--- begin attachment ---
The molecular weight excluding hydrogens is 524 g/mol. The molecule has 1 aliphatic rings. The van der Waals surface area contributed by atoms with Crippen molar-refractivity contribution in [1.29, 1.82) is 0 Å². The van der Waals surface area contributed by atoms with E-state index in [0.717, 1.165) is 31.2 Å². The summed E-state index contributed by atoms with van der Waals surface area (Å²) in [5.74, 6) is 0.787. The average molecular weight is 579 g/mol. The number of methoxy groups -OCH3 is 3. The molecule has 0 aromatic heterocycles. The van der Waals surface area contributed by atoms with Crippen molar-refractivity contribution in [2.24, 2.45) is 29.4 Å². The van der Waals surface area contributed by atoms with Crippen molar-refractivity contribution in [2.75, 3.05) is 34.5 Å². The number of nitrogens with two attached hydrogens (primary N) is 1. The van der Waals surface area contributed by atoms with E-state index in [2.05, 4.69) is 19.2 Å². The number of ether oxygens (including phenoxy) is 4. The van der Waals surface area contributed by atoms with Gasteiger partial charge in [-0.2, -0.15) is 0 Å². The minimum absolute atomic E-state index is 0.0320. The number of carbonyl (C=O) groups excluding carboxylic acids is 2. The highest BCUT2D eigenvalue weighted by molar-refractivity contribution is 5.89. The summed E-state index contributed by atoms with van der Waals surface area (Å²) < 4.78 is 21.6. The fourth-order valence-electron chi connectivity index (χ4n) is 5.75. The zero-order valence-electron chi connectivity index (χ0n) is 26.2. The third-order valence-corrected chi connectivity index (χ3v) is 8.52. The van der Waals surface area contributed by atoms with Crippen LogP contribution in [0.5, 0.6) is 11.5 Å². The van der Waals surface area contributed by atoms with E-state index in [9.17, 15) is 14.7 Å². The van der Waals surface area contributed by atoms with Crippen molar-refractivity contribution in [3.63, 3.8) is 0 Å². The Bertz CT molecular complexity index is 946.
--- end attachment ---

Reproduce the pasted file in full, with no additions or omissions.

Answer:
The molecular weight excluding hydrogens is 524 g/mol. The molecule has 1 aliphatic rings. The van der Waals surface area contributed by atoms with Crippen molar-refractivity contribution in [1.29, 1.82) is 0 Å². The van der Waals surface area contributed by atoms with E-state index in [0.717, 1.165) is 31.2 Å². The summed E-state index contributed by atoms with van der Waals surface area (Å²) in [5.74, 6) is 0.787. The average molecular weight is 579 g/mol. The number of methoxy groups -OCH3 is 3. The molecule has 0 aromatic heterocycles. The van der Waals surface area contributed by atoms with Crippen molar-refractivity contribution in [2.24, 2.45) is 29.4 Å². The van der Waals surface area contributed by atoms with Crippen molar-refractivity contribution in [2.75, 3.05) is 34.5 Å². The number of nitrogens with two attached hydrogens (primary N) is 1. The van der Waals surface area contributed by atoms with E-state index in [2.05, 4.69) is 19.2 Å². The number of ether oxygens (including phenoxy) is 4. The van der Waals surface area contributed by atoms with Gasteiger partial charge in [-0.2, -0.15) is 0 Å². The minimum absolute atomic E-state index is 0.0320. The number of carbonyl (C=O) groups excluding carboxylic acids is 2. The highest BCUT2D eigenvalue weighted by molar-refractivity contribution is 5.89. The summed E-state index contributed by atoms with van der Waals surface area (Å²) < 4.78 is 21.6. The fourth-order valence-electron chi connectivity index (χ4n) is 5.75. The zero-order valence-electron chi connectivity index (χ0n) is 26.2. The third-order valence-corrected chi connectivity index (χ3v) is 8.52. The van der Waals surface area contributed by atoms with Crippen LogP contribution in [0.5, 0.6) is 11.5 Å². The van der Waals surface area contributed by atoms with E-state index in [9.17, 15) is 14.7 Å². The van der Waals surface area contributed by atoms with Crippen molar-refractivity contribution in [3.63, 3.8) is 0 Å². The Bertz CT molecular complexity index is 946.